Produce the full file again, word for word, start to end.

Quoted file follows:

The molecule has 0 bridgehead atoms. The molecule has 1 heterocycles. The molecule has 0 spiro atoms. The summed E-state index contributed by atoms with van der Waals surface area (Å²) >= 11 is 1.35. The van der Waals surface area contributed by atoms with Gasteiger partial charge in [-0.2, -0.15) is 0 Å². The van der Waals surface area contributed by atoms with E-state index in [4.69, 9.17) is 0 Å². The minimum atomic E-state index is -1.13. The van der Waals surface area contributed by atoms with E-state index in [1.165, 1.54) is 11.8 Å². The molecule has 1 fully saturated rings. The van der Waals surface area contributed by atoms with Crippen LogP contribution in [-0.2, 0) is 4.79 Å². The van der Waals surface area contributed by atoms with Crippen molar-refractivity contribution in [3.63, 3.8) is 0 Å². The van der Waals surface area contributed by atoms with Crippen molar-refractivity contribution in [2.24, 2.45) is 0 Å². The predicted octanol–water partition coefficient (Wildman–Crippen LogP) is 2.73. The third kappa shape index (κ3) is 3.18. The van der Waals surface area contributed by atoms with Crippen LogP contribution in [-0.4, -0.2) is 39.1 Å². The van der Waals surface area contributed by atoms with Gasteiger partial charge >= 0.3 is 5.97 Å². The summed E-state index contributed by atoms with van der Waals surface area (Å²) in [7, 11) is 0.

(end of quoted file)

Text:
The molecule has 0 bridgehead atoms. The molecule has 1 heterocycles. The molecule has 0 spiro atoms. The summed E-state index contributed by atoms with van der Waals surface area (Å²) >= 11 is 1.35. The van der Waals surface area contributed by atoms with Gasteiger partial charge in [-0.2, -0.15) is 0 Å². The van der Waals surface area contributed by atoms with E-state index in [4.69, 9.17) is 0 Å². The minimum atomic E-state index is -1.13. The van der Waals surface area contributed by atoms with E-state index in [1.165, 1.54) is 11.8 Å². The molecule has 1 fully saturated rings. The van der Waals surface area contributed by atoms with Crippen LogP contribution in [-0.2, 0) is 4.79 Å². The van der Waals surface area contributed by atoms with Crippen molar-refractivity contribution in [3.63, 3.8) is 0 Å². The van der Waals surface area contributed by atoms with Crippen molar-refractivity contribution in [2.24, 2.45) is 0 Å². The predicted octanol–water partition coefficient (Wildman–Crippen LogP) is 2.73. The third kappa shape index (κ3) is 3.18. The van der Waals surface area contributed by atoms with Crippen LogP contribution in [-0.4, -0.2) is 39.1 Å². The van der Waals surface area contributed by atoms with Gasteiger partial charge >= 0.3 is 5.97 Å². The summed E-state index contributed by atoms with van der Waals surface area (Å²) in [7, 11) is 0.